Per usual, proceeds from the event will benefit the South Coastal Delaware AARP chapter, to help provide college scholarships for local students.
After seeing more than 1,200 attendees at last year’s show, this year’s show promises to be as popular as ever, with 53 exhibitors — some new to the venue, and some returning seasoned vets.
“As our reputation has grown over the past nine years, we attract some of the best artisans,” said fair coordinator Ione Phillips. “Because our exhibitors do so well at the show, most of them return year after year, and we have a waiting list of others who want to participate.”
Here are just a few of the participants ready to showcase their work at this year’s show:
Speculation has run rampant over what would happen with the Harris Teeter building near Salt Pond since that company announced they were closing their doors there in February 2015.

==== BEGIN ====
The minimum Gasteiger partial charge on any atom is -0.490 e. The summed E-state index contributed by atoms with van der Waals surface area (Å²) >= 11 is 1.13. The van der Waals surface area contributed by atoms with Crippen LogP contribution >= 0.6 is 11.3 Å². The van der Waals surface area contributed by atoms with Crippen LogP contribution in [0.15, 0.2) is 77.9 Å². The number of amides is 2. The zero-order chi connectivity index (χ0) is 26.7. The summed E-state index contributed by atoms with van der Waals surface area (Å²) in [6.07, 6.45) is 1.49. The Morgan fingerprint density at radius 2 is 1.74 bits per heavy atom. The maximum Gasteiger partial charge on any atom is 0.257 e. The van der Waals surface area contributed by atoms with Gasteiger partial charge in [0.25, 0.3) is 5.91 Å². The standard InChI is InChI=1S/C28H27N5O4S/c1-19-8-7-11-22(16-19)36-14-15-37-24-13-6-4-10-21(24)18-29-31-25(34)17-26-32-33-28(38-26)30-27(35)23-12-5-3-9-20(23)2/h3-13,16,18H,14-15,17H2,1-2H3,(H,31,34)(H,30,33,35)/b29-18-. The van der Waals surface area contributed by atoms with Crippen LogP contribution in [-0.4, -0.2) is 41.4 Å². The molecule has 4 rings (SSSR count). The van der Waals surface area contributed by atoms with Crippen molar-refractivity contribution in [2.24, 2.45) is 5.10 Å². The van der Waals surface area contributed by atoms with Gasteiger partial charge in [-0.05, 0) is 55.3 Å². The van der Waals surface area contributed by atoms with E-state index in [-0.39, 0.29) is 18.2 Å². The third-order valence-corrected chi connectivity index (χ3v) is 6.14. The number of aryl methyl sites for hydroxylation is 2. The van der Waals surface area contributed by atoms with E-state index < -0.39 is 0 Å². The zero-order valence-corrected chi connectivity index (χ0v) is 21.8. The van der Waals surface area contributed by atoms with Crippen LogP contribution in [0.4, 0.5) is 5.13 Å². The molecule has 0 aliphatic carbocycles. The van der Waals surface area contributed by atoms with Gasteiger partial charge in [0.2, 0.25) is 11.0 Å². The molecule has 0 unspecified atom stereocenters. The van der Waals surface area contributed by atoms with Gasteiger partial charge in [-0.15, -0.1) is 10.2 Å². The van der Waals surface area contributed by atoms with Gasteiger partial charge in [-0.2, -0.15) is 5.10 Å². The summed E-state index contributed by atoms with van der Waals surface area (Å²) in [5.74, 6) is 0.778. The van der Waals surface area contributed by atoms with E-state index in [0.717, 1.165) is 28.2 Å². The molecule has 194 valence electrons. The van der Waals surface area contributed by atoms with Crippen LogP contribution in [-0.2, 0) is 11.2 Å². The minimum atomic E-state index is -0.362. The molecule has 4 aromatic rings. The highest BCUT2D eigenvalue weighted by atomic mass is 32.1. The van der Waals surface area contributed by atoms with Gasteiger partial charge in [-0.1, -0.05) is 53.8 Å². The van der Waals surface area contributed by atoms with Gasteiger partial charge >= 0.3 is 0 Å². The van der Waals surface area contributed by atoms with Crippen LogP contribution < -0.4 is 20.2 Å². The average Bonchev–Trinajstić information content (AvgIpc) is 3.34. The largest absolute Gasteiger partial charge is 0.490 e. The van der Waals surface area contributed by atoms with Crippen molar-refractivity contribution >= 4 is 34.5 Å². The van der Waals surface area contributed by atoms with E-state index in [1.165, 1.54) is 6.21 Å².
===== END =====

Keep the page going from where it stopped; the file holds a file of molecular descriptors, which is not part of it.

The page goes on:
If you see a new officer patrolling the streets of Ocean View, chances are it’s patrolman Troy Bowden.
“We’re excited to have him,” said Ocean View Police Chief Ken McLaughlin.
Bowden started with the department on May 2 and will be doing field training with other OVPD officers for a total of five weeks before he may patrol on his own. A Georgetown native, Bowden has been interested in law enforcement since he was in high school.
“When I was in high school, I was part of the Delaware State Police Explorers Program,” he said. “It’s for young women and men who have an interest in law enforcement. I was in that my 10th-grade year in high school, and started learning how to do routine patrol, traffic stops, learning the 10 codes — how to communicate over the radio. And I just had the urge to learn more.”
In researching the 70-year history of Veterans of Foreign Wars Post 7234, Jerry Hardiman has discovered a theme of selflessness running though longtime members.
The VFW was founded in 1946, primarily by World War II veterans. It was an organized effort to answer the questions, “How can we help our veterans? How can we help people in need in the community?” Hardiman said.